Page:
Linux Makes the Grade in California Schools
A few growing pains aside, a Linux deployment in a Santa Rosa, CA elementary school district is maturing robustly, letting teachers and students stand apart from their previous dependence on Microsoft Windows while they try on new open software attitudes.
The transition in Santa Rosa from Windows NT 4 to Ubuntu Linux Terminal Server Project (LTSP) might not get an A+ mark based strictly on smoothness, suggested Jordan Erickson, who’s been overseeing the seven LTSP school networks ever since their launch about three years ago through his company, Silicon Valley-based Logical Networking Solutions (LNS). But overall, the Linux deployment is ranking highly with the seven schools involved, because it saves them money on Microsoft licenses, spares them from Windows upgrades, prevents computer viruses, and spurs greater collaboration, Erickson said.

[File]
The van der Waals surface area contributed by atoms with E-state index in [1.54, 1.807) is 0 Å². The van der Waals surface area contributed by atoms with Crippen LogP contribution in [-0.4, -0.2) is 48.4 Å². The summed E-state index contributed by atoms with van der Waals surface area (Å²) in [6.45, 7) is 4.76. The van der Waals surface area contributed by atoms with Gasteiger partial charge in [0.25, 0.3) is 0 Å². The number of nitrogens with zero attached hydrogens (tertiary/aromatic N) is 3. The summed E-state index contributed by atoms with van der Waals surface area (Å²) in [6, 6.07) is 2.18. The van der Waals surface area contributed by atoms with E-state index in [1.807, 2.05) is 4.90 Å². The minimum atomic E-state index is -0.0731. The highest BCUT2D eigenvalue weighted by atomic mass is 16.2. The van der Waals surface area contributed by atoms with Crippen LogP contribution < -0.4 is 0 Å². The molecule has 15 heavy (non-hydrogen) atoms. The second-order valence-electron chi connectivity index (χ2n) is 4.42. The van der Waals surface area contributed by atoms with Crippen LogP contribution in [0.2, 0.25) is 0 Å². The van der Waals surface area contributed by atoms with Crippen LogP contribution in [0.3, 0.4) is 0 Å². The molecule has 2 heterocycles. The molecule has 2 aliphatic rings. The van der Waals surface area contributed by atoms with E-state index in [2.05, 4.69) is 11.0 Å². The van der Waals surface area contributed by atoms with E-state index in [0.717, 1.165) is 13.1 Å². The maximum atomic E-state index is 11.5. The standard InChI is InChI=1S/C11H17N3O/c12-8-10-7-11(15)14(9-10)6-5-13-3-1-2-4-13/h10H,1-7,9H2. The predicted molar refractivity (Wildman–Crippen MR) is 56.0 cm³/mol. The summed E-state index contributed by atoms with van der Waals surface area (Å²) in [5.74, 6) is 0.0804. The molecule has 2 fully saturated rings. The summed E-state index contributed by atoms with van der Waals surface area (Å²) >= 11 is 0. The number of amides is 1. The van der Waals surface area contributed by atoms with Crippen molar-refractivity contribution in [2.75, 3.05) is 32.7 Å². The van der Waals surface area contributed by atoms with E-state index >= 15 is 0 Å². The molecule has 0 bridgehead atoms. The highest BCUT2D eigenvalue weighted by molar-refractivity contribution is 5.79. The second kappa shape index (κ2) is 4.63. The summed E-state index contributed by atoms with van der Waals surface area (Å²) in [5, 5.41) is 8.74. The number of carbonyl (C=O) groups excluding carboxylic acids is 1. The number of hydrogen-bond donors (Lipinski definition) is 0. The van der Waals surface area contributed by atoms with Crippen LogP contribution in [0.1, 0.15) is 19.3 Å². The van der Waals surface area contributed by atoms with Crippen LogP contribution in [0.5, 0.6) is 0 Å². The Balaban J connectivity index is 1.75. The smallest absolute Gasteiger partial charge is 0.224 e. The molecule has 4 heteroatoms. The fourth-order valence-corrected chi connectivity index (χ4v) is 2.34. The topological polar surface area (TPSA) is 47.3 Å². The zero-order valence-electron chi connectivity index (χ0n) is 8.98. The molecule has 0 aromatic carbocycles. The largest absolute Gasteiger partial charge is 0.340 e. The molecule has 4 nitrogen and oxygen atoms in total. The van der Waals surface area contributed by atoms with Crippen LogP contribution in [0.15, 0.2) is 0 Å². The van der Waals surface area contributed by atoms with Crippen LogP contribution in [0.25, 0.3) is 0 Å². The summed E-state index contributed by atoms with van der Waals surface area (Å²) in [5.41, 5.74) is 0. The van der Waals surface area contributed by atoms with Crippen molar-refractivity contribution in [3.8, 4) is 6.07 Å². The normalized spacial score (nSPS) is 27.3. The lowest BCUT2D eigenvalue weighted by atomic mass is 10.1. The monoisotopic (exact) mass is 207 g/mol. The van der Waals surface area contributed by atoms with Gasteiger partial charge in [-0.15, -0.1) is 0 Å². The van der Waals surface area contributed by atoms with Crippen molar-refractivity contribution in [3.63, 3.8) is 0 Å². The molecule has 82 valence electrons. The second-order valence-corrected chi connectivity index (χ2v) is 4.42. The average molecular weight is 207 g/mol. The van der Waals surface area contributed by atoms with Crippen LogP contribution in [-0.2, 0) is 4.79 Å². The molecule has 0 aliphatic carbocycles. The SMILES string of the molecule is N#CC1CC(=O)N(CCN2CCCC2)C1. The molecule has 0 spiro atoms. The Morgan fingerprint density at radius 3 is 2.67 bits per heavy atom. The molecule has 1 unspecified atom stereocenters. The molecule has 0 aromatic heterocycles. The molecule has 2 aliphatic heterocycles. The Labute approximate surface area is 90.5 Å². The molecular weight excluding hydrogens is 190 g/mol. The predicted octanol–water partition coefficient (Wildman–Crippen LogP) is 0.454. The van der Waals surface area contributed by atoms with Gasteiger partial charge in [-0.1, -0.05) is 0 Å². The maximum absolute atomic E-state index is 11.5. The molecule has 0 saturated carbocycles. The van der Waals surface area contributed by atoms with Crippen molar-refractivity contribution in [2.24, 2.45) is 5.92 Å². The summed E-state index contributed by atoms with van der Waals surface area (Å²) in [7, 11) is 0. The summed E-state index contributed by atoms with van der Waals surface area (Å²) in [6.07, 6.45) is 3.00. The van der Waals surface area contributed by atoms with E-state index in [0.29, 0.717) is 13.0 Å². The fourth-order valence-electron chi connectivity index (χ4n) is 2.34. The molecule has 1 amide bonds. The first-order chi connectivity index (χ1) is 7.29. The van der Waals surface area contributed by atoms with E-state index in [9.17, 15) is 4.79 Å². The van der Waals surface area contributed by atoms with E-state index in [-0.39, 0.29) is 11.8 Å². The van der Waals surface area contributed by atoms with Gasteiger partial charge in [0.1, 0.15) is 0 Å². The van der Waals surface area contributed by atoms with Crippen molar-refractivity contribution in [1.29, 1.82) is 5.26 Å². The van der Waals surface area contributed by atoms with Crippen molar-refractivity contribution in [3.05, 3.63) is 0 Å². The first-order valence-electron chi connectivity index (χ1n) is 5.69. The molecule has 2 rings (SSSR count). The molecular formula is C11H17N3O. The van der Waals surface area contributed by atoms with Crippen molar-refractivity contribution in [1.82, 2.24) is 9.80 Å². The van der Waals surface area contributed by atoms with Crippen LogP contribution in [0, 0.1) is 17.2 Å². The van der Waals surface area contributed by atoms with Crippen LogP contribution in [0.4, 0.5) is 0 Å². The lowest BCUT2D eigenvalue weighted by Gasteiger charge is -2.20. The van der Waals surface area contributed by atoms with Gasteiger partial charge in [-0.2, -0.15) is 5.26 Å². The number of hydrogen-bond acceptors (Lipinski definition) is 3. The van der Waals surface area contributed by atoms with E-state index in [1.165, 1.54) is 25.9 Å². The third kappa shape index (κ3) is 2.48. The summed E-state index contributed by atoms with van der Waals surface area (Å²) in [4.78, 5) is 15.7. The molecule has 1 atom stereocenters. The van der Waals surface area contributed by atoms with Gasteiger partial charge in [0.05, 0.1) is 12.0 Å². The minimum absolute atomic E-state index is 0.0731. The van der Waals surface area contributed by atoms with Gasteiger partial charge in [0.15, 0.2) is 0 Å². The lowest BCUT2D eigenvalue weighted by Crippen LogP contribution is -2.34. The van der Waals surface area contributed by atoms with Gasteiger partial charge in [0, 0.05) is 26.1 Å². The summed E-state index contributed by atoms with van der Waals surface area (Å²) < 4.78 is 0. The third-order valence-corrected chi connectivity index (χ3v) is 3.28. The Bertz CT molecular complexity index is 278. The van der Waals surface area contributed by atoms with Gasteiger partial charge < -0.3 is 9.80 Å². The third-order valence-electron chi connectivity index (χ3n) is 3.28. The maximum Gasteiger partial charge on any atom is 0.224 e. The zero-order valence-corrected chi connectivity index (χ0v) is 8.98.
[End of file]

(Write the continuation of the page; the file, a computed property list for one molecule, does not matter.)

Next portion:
The school district in Santa Rosa decided to switch to LTSP following a pilot program at a Boys and Girls Club in Petaluma, CA. Initially used in an after-school program for six-to-14-year-olds, the implementation at the kids’ clubhouse is still up and running, along with a smaller deployment at LNS, for a grand total of nine managed LTSP networks, all in Sonoma County. LNS administers the whole configuration from its offices in Santa Rosa, using Virtual Network Computing (VNC) over Secure Shell for Workstations (SSH) tunnels.